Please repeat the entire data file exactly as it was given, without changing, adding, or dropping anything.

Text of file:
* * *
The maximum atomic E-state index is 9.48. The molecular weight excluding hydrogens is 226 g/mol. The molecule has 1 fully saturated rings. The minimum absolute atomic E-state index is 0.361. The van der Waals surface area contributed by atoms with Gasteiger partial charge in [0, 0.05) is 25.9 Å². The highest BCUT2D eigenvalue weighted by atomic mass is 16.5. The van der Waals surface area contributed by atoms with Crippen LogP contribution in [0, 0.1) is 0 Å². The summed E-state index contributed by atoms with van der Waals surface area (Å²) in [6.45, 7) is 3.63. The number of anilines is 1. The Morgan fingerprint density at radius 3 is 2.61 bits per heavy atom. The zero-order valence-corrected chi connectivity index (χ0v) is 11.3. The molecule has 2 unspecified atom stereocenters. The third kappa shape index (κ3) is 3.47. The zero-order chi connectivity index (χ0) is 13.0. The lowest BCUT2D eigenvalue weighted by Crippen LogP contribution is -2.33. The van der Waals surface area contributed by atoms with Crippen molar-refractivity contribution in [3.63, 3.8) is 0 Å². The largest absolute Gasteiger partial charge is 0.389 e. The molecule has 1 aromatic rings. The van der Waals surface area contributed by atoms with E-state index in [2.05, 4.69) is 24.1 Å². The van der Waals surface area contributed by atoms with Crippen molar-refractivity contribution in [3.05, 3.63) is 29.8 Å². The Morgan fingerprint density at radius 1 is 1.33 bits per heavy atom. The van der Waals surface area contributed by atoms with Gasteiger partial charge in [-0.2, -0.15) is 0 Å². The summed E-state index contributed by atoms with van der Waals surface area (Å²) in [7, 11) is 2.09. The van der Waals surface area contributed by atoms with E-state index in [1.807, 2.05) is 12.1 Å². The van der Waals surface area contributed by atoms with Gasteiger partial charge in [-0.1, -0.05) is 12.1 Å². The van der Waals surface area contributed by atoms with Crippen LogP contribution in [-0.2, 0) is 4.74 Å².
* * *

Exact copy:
The maximum atomic E-state index is 9.48. The molecular weight excluding hydrogens is 226 g/mol. The molecule has 1 fully saturated rings. The minimum absolute atomic E-state index is 0.361. The van der Waals surface area contributed by atoms with Gasteiger partial charge in [0, 0.05) is 25.9 Å². The highest BCUT2D eigenvalue weighted by atomic mass is 16.5. The van der Waals surface area contributed by atoms with Crippen LogP contribution in [0, 0.1) is 0 Å². The summed E-state index contributed by atoms with van der Waals surface area (Å²) in [6.45, 7) is 3.63. The number of anilines is 1. The Morgan fingerprint density at radius 3 is 2.61 bits per heavy atom. The zero-order valence-corrected chi connectivity index (χ0v) is 11.3. The molecule has 2 unspecified atom stereocenters. The third kappa shape index (κ3) is 3.47. The zero-order chi connectivity index (χ0) is 13.0. The lowest BCUT2D eigenvalue weighted by Crippen LogP contribution is -2.33. The van der Waals surface area contributed by atoms with Crippen molar-refractivity contribution in [3.63, 3.8) is 0 Å². The largest absolute Gasteiger partial charge is 0.389 e. The molecule has 1 aromatic rings. The van der Waals surface area contributed by atoms with E-state index in [2.05, 4.69) is 24.1 Å². The van der Waals surface area contributed by atoms with Crippen molar-refractivity contribution in [3.05, 3.63) is 29.8 Å². The Morgan fingerprint density at radius 1 is 1.33 bits per heavy atom. The van der Waals surface area contributed by atoms with Gasteiger partial charge in [-0.2, -0.15) is 0 Å². The summed E-state index contributed by atoms with van der Waals surface area (Å²) in [7, 11) is 2.09. The van der Waals surface area contributed by atoms with E-state index in [1.807, 2.05) is 12.1 Å². The van der Waals surface area contributed by atoms with Gasteiger partial charge in [-0.1, -0.05) is 12.1 Å². The van der Waals surface area contributed by atoms with Crippen LogP contribution in [-0.2, 0) is 4.74 Å².